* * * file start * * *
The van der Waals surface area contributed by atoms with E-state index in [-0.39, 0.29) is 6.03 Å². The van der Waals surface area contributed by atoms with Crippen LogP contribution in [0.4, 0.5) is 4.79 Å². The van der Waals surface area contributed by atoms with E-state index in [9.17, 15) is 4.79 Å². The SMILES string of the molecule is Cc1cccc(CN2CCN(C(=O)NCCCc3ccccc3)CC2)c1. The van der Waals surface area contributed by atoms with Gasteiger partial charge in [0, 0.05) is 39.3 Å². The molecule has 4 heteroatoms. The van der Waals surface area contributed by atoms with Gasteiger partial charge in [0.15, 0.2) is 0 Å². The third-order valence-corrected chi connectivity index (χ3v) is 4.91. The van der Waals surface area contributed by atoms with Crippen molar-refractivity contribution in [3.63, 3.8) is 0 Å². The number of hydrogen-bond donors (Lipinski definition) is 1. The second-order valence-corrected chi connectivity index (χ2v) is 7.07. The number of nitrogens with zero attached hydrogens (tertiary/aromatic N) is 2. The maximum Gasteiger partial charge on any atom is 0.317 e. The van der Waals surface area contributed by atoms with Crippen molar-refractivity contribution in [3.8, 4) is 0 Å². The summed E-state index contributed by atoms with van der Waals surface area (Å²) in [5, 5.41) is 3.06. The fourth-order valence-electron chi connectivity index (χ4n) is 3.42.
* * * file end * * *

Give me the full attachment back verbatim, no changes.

The van der Waals surface area contributed by atoms with E-state index in [-0.39, 0.29) is 6.03 Å². The van der Waals surface area contributed by atoms with Crippen LogP contribution in [0.4, 0.5) is 4.79 Å². The van der Waals surface area contributed by atoms with E-state index in [9.17, 15) is 4.79 Å². The SMILES string of the molecule is Cc1cccc(CN2CCN(C(=O)NCCCc3ccccc3)CC2)c1. The van der Waals surface area contributed by atoms with Gasteiger partial charge in [0, 0.05) is 39.3 Å². The molecule has 4 heteroatoms. The van der Waals surface area contributed by atoms with Gasteiger partial charge in [0.15, 0.2) is 0 Å². The third-order valence-corrected chi connectivity index (χ3v) is 4.91. The van der Waals surface area contributed by atoms with Crippen molar-refractivity contribution in [3.63, 3.8) is 0 Å². The number of hydrogen-bond donors (Lipinski definition) is 1. The second-order valence-corrected chi connectivity index (χ2v) is 7.07. The number of nitrogens with zero attached hydrogens (tertiary/aromatic N) is 2. The maximum Gasteiger partial charge on any atom is 0.317 e. The van der Waals surface area contributed by atoms with Crippen molar-refractivity contribution in [3.8, 4) is 0 Å². The summed E-state index contributed by atoms with van der Waals surface area (Å²) in [5, 5.41) is 3.06. The fourth-order valence-electron chi connectivity index (χ4n) is 3.42.